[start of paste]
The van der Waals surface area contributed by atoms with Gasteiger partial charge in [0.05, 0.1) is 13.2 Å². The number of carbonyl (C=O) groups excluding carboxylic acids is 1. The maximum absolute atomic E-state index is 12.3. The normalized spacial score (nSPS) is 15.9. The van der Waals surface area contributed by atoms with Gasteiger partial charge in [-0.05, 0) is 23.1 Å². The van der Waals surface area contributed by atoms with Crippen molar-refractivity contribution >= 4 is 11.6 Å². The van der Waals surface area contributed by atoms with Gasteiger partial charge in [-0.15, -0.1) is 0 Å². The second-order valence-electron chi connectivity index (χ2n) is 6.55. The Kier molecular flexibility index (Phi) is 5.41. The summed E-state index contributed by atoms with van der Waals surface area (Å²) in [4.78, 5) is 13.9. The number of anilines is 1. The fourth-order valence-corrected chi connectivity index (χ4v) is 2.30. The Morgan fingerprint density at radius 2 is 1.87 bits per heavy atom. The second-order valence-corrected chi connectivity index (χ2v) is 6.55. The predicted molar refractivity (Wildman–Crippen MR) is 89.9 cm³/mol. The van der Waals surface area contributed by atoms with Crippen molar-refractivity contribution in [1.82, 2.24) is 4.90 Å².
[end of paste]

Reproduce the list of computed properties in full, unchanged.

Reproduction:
The van der Waals surface area contributed by atoms with Gasteiger partial charge in [0.05, 0.1) is 13.2 Å². The number of carbonyl (C=O) groups excluding carboxylic acids is 1. The maximum absolute atomic E-state index is 12.3. The normalized spacial score (nSPS) is 15.9. The van der Waals surface area contributed by atoms with Gasteiger partial charge in [-0.05, 0) is 23.1 Å². The van der Waals surface area contributed by atoms with Crippen molar-refractivity contribution >= 4 is 11.6 Å². The van der Waals surface area contributed by atoms with Gasteiger partial charge in [-0.15, -0.1) is 0 Å². The second-order valence-electron chi connectivity index (χ2n) is 6.55. The Kier molecular flexibility index (Phi) is 5.41. The summed E-state index contributed by atoms with van der Waals surface area (Å²) in [4.78, 5) is 13.9. The number of anilines is 1. The fourth-order valence-corrected chi connectivity index (χ4v) is 2.30. The Morgan fingerprint density at radius 2 is 1.87 bits per heavy atom. The second-order valence-corrected chi connectivity index (χ2v) is 6.55. The predicted molar refractivity (Wildman–Crippen MR) is 89.9 cm³/mol. The van der Waals surface area contributed by atoms with Crippen molar-refractivity contribution in [1.82, 2.24) is 4.90 Å².